The president of the National Basketball Association has joined one of the leagues preparing to submit final takeover bids to Chelsea this week.
Sky News has learned that Larry Tannenbaum, who also owns a handful of North American sports teams, is among the investors backing Stephen Pagliuca’s bid for Stamford Bridge.
City sources said Monday that Tannenbaum, a Canadian, was among several wealthy individuals who agreed to back Pagliuca, a private equity billionaire who has made a fortune from his career at Bain Capital.
Other co-investors of the group include John Burbank, founder of the San Francisco hedge fund Passport Capital, and Eduardo Saverin, a Facebook co-founder who was the tech giant’s first investor.
It is understood that Saverin and Raj Ganguly, co-founders of investment firm B Capital Group, have agreed to support Mr. Pagliuca.
Last week, Sky News revealed that Bob Iger, the former president of The Walt Disney Company, had been contacted about joining the show.
The Bain Capital chief reportedly attended Chelsea’s 6-0 win over Southampton on Saturday, having traveled to the UK to hold talks with club executives and advisors about his bid.
Pagliuca co-owns the NBA team Boston Celtics, as well as a large stake in Italian side Atalanta, which he may have to get rid of if he succeeds in Chelsea’s bid.
One of the sources close to Mr Pagliuca’s bid said Tannenbaum’s work in combating anti-Semitism was likely to draw plaudits from Roman Abramovich, the owner of Chelsea FC hit by British government sanctions after the Russian invasion of Ukraine.
The remaining four associations planning to replace Abramovich as Chelsea owner must submit their final performances on Thursday, two days after the crucial second leg of the Champions League quarter-final against Real Madrid. Chelsea trails 3-1 after the first leg last week.
The Raine Group, the commercial bank overseeing the sale, extended the deadline last week in order to give the four bidders a full and fair opportunity to finalize the details of their bids.
Ryan is considering waiting for approval from the Premier League for all four associations before making the government’s preferred bid.
The scrutiny of the four bids by English football’s top flight has already begun after the remaining associations submitted details of their major investors to Rennes ten days ago.
The Premier League is expected to take the remainder of this month to assess the bidders – who include a string of US billionaires and the pillars of the British corporate establishment – and its work to approve the four associations means the process may need to be expanded.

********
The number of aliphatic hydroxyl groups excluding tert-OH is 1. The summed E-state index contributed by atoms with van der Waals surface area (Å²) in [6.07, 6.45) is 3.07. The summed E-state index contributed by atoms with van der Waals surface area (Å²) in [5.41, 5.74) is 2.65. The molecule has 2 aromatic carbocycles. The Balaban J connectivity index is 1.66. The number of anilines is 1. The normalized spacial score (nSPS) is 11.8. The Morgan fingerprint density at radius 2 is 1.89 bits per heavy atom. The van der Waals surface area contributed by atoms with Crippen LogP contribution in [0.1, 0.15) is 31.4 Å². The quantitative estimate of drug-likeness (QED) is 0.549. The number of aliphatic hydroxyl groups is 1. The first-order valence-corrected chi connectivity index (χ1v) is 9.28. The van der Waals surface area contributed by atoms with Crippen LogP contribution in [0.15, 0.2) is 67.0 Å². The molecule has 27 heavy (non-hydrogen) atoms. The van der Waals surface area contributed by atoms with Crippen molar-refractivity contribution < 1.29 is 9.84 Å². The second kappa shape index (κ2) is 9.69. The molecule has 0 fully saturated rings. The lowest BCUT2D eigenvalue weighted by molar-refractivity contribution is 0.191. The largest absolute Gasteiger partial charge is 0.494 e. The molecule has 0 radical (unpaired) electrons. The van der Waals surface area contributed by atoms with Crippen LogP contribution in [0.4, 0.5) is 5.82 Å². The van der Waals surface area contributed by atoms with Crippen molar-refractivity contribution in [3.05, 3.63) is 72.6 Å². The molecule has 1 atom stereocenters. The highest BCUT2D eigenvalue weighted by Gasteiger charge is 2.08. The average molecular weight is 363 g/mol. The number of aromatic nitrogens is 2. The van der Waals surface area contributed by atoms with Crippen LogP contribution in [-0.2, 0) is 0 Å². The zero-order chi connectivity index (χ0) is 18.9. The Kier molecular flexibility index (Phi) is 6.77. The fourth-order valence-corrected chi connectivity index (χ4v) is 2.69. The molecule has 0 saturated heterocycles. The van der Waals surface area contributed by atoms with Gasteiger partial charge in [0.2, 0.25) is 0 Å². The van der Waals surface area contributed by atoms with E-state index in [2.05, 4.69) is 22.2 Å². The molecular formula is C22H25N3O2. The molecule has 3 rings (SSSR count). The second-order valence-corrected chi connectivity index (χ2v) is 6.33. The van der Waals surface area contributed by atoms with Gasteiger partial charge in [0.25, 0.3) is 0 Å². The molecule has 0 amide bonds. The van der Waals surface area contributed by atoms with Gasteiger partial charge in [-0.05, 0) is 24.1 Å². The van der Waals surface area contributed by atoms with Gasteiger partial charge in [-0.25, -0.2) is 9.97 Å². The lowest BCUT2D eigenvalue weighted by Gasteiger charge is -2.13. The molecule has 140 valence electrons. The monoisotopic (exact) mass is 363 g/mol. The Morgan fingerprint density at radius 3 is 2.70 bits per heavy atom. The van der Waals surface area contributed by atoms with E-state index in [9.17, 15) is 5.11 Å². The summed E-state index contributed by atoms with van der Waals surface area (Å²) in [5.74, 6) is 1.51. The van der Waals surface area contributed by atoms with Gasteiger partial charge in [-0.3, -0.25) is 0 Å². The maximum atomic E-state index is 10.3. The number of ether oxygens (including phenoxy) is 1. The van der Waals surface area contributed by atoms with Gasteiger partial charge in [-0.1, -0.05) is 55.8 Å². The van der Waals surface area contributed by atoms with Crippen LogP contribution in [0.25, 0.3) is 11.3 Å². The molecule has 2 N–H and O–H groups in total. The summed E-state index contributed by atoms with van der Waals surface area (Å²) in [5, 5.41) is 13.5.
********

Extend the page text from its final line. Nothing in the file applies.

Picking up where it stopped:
One of the bidders, who spoke on condition of anonymity, said they now expect a final recommendation to ministers later than the original target date for the week of April 18, and the deal is now likely to be completed in May.
In addition to Mr Pagliuca’s consortium, the bidders consist of: a group led by Sir Martin Bruton, former chairman of Liverpool and British Airways, and which includes billionaire Crystal Palace shareholders Dave Pletzer and Josh Harris; An offer led by Todd Boyle, part-owner of L.A. Dodgers, which includes support from Clearlake Capital, a US investment firm; and the Ricketts family of owners of the Chicago Cubs, who teamed up with Cleveland Cavaliers owner Dan Gilbert and hedge fund mogul Ken Griffin.
The four remaining bidders visited London last week to meet Chelsea board members, CEOs and Wren as they vie to end Abramovich’s 19-year tenure.
All have been told they must make legal pledges that they will secure at least £1 billion in investment in the club’s infrastructure, academy and women’s team if they take over in the coming weeks.
The sale was complicated by the sanctions imposed on Abramovich and the pursuit of last season’s Champions League winners.
Between them, the final bidders either control or own stakes in a host of North American teams spanning baseball, basketball, and ice hockey.
The group of American sports billionaires circling Chelsea underscores the extent to which the Premier League has become a magnet for financiers across the Atlantic over the past 20 years.
Arsenal, Liverpool and Manchester United were acquired by US-based businessmen during that period, and a large number of first-class clubs have American backing as well.
By the standards of traditional buyouts, the Chelsea auction moved at breakneck speed, with executives at other major investment banks suggesting that such a complex sale would normally take at least six months.
A quick sale is seen as essential if Chelsea are to avoid the uncertainty that could lead to the disintegration of one of the most valuable playing teams in the first division.
The current FIFA Club World Cup winners have been thrown into disarray by Russia’s war on Ukraine, with Mr. Abramovich initially proposing to put the club under his foundation’s sponsorship and then formally putting it up for sale.
Mr Abramovich had initially charged £3 billion on the Stamford Bridge uniform, with the net proceeds being donated to a charity set up for the benefit of war victims in Ukraine. He also said he intended to cancel a £1.5 billion loan to the club.
In addition to government approval in the form of a special licence, new Chelsea owners will also require approval from the Premier League under the appropriate and appropriate ownership test.
A Pagliuca spokeswoman declined to comment, while none of those who are understood to be joining his consortium have been reached for comment.